Tips and Tricks

How to Do Blockprinting

Hi guys! A couple of months ago I worked with a friend toBlockprint Charmander run an Arts and Crafts Festival booth. We made block prints to sell, and I sold my designs of the first generation of starter Pokemon there. Looking back at it still brings a goofy smile to my face. I had so much fun running the booth and meeting people who shared my love of gaming. I think I promised to show you guys how I made these, and today is the day I finally do it.

Unfortunately, the print shop I went to create the actual prints is unavailable to me at the moment. However, that doesn’t mean I can’t show you how I made the blocks. The other half, the half where you’re actually using paint to create prints, will have to wait until I either get access again to the print shop, or a make a mini shop at my apartment. Whichever one comes first I guess. Check it out below!

Supplies for Blockprint

Materials:

  • Pencil
  • Pen
  • Tracing Paper
  • Linocut Block/Rubber Block
  • Linoleum Cutting Tool
  • Your Imagination
  • Image

Time: This honestly depends on the size of the image you want to create. This part of blockprinting can take anywhere from 30 minutes to a few hours depending on the complexity of your design. Mine took about 7 hours to complete from start to finish. Of course, I was also watching tv while I was doing it.

  1. First you need to find the image you want to create. If you print off a the design, then you won’t really need tracing paper (I’ll explain why later). If you are drawing the design yourself, then you will need to do that first. I measured the size of my linocut block so that I could make sure the image would fit on it. REMEMBER: Your design will then to be a mirror image of whatever you want it to actually look like. So, for example, if it has text in it, you’ll need to write that backwards.
  2. (Please Note: This step doesn’t apply to anyone who printed off their design.) Now use the tracing paper to trace over your design. Make sure to hold the tracing paper down so that it doesn’t slide around and mess up your design.
  3. Flip the tracing paper/printed image over. With your pencil, create a huge giant area of graphite on the back. This will be the part of your image that should be traced unto the design. I usually just put graphite on the lines I will be transferring.
  4. Flip the paper back over and put it over the block. The graphite side should be facing the linoleum/rubber. Now trace your image unto the block. Once I get done with this, I usually redraw it with pen on the block so that I can see what I’m not cutting out. Most people color in the area they want to cut. I’m weird, and do it the opposite way.
  5. Now carefully use the cutting tool to cut the design away. Be careful if you switch out the size of the cut, and be careful that you don’t cut yourself while doing this. Use the area you plan to cut away as practice for the details in the image.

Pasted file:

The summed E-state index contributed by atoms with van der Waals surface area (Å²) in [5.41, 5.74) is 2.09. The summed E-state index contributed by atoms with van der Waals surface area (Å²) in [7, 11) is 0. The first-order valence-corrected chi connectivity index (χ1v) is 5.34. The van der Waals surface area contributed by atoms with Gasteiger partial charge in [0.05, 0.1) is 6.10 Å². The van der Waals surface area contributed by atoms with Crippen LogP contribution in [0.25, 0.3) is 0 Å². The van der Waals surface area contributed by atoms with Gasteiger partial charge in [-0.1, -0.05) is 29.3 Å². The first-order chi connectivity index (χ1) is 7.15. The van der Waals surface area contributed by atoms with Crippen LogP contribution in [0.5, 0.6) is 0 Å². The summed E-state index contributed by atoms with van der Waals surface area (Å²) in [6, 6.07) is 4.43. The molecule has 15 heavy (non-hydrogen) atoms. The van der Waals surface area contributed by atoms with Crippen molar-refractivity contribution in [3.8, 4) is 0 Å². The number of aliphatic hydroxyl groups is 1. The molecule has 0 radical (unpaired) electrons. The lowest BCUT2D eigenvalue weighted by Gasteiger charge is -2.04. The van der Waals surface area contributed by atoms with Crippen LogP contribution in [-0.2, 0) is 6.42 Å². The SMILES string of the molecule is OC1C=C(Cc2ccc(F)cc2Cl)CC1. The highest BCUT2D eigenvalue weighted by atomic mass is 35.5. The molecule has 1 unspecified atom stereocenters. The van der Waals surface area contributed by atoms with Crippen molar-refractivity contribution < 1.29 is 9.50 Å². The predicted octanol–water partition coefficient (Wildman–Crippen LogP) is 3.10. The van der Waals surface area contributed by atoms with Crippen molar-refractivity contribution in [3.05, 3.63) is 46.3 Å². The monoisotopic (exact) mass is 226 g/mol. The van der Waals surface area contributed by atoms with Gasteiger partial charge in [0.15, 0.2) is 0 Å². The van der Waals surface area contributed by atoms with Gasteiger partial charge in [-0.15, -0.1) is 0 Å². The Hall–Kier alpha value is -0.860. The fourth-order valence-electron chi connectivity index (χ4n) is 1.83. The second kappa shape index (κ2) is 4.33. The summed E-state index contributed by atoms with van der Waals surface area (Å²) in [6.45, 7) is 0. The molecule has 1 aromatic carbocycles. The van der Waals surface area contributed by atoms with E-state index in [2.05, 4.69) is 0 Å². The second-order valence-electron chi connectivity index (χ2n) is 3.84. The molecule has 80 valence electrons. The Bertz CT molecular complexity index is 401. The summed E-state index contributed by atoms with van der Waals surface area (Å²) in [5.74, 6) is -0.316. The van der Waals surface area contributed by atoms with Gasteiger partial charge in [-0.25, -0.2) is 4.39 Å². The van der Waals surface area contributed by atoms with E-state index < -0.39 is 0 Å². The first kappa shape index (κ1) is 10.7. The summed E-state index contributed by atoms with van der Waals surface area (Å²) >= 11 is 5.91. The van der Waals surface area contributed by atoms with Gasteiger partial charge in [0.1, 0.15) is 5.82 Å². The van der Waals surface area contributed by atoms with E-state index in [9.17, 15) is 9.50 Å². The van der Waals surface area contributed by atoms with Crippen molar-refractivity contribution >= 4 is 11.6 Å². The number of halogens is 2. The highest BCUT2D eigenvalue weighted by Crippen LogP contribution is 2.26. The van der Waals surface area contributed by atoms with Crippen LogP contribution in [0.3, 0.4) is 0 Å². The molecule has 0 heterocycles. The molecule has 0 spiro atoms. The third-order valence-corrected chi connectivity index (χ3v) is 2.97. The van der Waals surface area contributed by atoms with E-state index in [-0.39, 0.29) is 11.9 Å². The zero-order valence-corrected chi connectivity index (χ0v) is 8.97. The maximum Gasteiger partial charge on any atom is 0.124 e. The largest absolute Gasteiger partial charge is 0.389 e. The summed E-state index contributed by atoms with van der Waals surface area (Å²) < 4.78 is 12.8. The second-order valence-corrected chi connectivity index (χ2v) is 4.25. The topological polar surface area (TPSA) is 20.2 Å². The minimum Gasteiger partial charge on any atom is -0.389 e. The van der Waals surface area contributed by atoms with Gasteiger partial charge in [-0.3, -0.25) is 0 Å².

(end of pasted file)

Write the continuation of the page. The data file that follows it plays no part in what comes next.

6. You now have a stamp/linocut block complete!

Prepping Drawing Drawing Start tracing Finished tracing My way of shading  RetracingColor in Linoleum Start cutting Finished Product

Things I Learned:

  • Just like when you’re playing with knifes, don’t stick you hand in front of your cutting tool while you’re cutting. You will eventually cut yourself and it will be painful (I say this unfortunately from experience).
  • There are a variety of materials you can use for this. Rubber is probably the easiest and the best for making stamps, and the material that I prefer.
  • It’s more fun to have a detailed piece to cut, but start out simple, with solid shapes and such. It’s easier to master this skill if you go that way.

Sorry I posted this so late in the day. This post took longer than I thought it would to put together! I hope you all enjoyed this, and I hope you look at other blogs about blockprinting. I say this because this post is based off my experiences with blockprinting, and I learned from scratch. Others have taken classes over this and can give you a better idea of how to go about learning this skill. If you have any questions or thoughts about blockprinting, comment below!

I hope y’all have a great week ahead of you!

12 thoughts on “How to Do Blockprinting”

    1. Oh that’s cool! I never went to Art classes (other than the ones required in elementary and middle school), so I bet that was a fun experience!
      Aww, thank you!

  1. This is really cool! I’m not very artistic so I could never do this, unless it involved stick figures that is lol Even though I can’t recreate it I like learning about it. I look forward to your next post about how to create the actual prints.

    ❤ and harp strings,
    Kate

    1. That would be kinda cool to make though. The stick figures could tell a story, like a picture. 🙂
      Unfortunately, I don’t know how long it’ll take before I can get to a printshop and be able to take pictures and create a post. :/ But I hope to get it done soon. 😀

      1. Haha it could be! Although my stick figures are still a disgrace to stick figures 😛 I can do a weird stick figure-esque harp doodle thing too, so that might be neat to try if I ever give this an attempt! I hope you’re able to get into a print shop soon too 🙂

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